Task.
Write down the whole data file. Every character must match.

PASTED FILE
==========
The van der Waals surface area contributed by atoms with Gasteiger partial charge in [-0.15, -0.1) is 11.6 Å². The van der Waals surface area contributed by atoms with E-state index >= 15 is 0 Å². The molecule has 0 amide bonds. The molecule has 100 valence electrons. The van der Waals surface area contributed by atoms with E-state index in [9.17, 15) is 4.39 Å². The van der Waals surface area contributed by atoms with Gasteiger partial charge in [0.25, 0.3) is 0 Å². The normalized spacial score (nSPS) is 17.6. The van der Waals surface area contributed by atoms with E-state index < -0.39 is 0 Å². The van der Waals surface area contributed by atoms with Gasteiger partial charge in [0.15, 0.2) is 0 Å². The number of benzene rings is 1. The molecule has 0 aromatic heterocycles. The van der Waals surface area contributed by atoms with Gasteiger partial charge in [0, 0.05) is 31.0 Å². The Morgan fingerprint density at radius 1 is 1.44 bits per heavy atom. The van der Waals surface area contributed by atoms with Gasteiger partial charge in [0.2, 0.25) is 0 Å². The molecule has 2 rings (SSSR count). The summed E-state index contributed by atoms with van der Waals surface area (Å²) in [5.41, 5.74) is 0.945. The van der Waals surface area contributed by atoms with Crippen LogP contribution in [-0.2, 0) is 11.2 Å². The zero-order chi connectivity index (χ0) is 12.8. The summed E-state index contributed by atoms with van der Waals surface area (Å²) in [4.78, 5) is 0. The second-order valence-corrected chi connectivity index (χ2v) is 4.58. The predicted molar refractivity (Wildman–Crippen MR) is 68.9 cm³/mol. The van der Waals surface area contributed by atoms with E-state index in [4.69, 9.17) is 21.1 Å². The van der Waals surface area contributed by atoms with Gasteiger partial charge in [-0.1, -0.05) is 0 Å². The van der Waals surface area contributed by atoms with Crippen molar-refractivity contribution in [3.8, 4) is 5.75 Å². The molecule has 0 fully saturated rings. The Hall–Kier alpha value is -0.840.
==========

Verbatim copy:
The van der Waals surface area contributed by atoms with Gasteiger partial charge in [-0.15, -0.1) is 11.6 Å². The van der Waals surface area contributed by atoms with E-state index >= 15 is 0 Å². The molecule has 0 amide bonds. The molecule has 100 valence electrons. The van der Waals surface area contributed by atoms with E-state index in [9.17, 15) is 4.39 Å². The van der Waals surface area contributed by atoms with Gasteiger partial charge in [0.25, 0.3) is 0 Å². The normalized spacial score (nSPS) is 17.6. The van der Waals surface area contributed by atoms with E-state index < -0.39 is 0 Å². The van der Waals surface area contributed by atoms with Gasteiger partial charge in [0.15, 0.2) is 0 Å². The number of benzene rings is 1. The molecule has 0 aromatic heterocycles. The van der Waals surface area contributed by atoms with Gasteiger partial charge in [0, 0.05) is 31.0 Å². The Morgan fingerprint density at radius 1 is 1.44 bits per heavy atom. The van der Waals surface area contributed by atoms with Gasteiger partial charge in [0.2, 0.25) is 0 Å². The molecule has 2 rings (SSSR count). The summed E-state index contributed by atoms with van der Waals surface area (Å²) in [5.41, 5.74) is 0.945. The van der Waals surface area contributed by atoms with Crippen LogP contribution in [-0.2, 0) is 11.2 Å². The zero-order chi connectivity index (χ0) is 12.8. The summed E-state index contributed by atoms with van der Waals surface area (Å²) in [4.78, 5) is 0. The second-order valence-corrected chi connectivity index (χ2v) is 4.58. The predicted molar refractivity (Wildman–Crippen MR) is 68.9 cm³/mol. The van der Waals surface area contributed by atoms with E-state index in [4.69, 9.17) is 21.1 Å². The van der Waals surface area contributed by atoms with Gasteiger partial charge in [-0.1, -0.05) is 0 Å². The van der Waals surface area contributed by atoms with Crippen molar-refractivity contribution in [3.8, 4) is 5.75 Å². The molecule has 0 fully saturated rings. The Hall–Kier alpha value is -0.840.